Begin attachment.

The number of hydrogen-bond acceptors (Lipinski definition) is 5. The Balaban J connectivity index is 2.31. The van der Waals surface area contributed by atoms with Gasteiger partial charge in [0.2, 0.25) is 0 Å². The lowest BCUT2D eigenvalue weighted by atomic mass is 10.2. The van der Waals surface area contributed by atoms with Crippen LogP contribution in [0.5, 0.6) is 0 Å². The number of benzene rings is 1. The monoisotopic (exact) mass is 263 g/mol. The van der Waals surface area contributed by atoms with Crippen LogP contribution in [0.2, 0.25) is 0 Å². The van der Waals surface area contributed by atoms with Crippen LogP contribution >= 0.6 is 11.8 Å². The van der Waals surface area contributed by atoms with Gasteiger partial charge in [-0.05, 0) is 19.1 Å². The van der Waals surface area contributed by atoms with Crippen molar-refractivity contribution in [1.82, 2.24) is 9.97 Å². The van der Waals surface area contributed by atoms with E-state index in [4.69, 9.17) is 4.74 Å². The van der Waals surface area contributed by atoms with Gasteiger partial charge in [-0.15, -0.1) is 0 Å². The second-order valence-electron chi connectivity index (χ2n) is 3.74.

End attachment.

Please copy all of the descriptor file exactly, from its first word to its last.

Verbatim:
The number of hydrogen-bond acceptors (Lipinski definition) is 5. The Balaban J connectivity index is 2.31. The van der Waals surface area contributed by atoms with Gasteiger partial charge in [0.2, 0.25) is 0 Å². The lowest BCUT2D eigenvalue weighted by atomic mass is 10.2. The van der Waals surface area contributed by atoms with Crippen LogP contribution in [0.5, 0.6) is 0 Å². The number of benzene rings is 1. The monoisotopic (exact) mass is 263 g/mol. The van der Waals surface area contributed by atoms with Crippen LogP contribution in [0.2, 0.25) is 0 Å². The van der Waals surface area contributed by atoms with Crippen LogP contribution >= 0.6 is 11.8 Å². The van der Waals surface area contributed by atoms with Gasteiger partial charge in [-0.05, 0) is 19.1 Å². The van der Waals surface area contributed by atoms with Crippen molar-refractivity contribution in [1.82, 2.24) is 9.97 Å². The van der Waals surface area contributed by atoms with E-state index in [4.69, 9.17) is 4.74 Å². The van der Waals surface area contributed by atoms with Gasteiger partial charge in [-0.15, -0.1) is 0 Å². The second-order valence-electron chi connectivity index (χ2n) is 3.74.